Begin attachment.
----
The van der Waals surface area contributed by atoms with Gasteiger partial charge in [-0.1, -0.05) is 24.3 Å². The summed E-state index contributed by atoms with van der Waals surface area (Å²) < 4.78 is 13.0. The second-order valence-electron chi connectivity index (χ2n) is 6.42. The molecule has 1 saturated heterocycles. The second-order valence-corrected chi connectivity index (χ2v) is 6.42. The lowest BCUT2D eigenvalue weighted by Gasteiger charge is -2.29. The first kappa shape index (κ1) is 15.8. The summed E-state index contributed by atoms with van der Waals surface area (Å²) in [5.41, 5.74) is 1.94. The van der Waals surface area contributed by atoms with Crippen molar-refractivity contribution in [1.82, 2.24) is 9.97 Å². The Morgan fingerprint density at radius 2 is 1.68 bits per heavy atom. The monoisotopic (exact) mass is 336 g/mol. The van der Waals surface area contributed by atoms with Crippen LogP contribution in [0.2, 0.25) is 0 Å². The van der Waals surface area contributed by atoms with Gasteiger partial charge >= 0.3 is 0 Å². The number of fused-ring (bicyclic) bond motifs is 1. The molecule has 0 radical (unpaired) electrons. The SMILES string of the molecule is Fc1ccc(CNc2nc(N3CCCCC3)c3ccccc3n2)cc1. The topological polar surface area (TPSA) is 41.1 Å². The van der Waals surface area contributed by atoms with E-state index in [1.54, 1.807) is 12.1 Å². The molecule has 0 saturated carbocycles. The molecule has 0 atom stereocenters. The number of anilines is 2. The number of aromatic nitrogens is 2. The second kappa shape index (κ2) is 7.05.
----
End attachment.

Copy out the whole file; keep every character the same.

The van der Waals surface area contributed by atoms with Gasteiger partial charge in [-0.1, -0.05) is 24.3 Å². The summed E-state index contributed by atoms with van der Waals surface area (Å²) < 4.78 is 13.0. The second-order valence-electron chi connectivity index (χ2n) is 6.42. The molecule has 1 saturated heterocycles. The second-order valence-corrected chi connectivity index (χ2v) is 6.42. The lowest BCUT2D eigenvalue weighted by Gasteiger charge is -2.29. The first kappa shape index (κ1) is 15.8. The summed E-state index contributed by atoms with van der Waals surface area (Å²) in [5.41, 5.74) is 1.94. The van der Waals surface area contributed by atoms with Crippen molar-refractivity contribution in [1.82, 2.24) is 9.97 Å². The Morgan fingerprint density at radius 2 is 1.68 bits per heavy atom. The monoisotopic (exact) mass is 336 g/mol. The van der Waals surface area contributed by atoms with Crippen LogP contribution in [0.2, 0.25) is 0 Å². The van der Waals surface area contributed by atoms with Gasteiger partial charge >= 0.3 is 0 Å². The number of fused-ring (bicyclic) bond motifs is 1. The molecule has 0 radical (unpaired) electrons. The SMILES string of the molecule is Fc1ccc(CNc2nc(N3CCCCC3)c3ccccc3n2)cc1. The topological polar surface area (TPSA) is 41.1 Å². The van der Waals surface area contributed by atoms with E-state index in [1.54, 1.807) is 12.1 Å². The molecule has 0 saturated carbocycles. The molecule has 0 atom stereocenters. The number of anilines is 2. The number of aromatic nitrogens is 2. The second kappa shape index (κ2) is 7.05.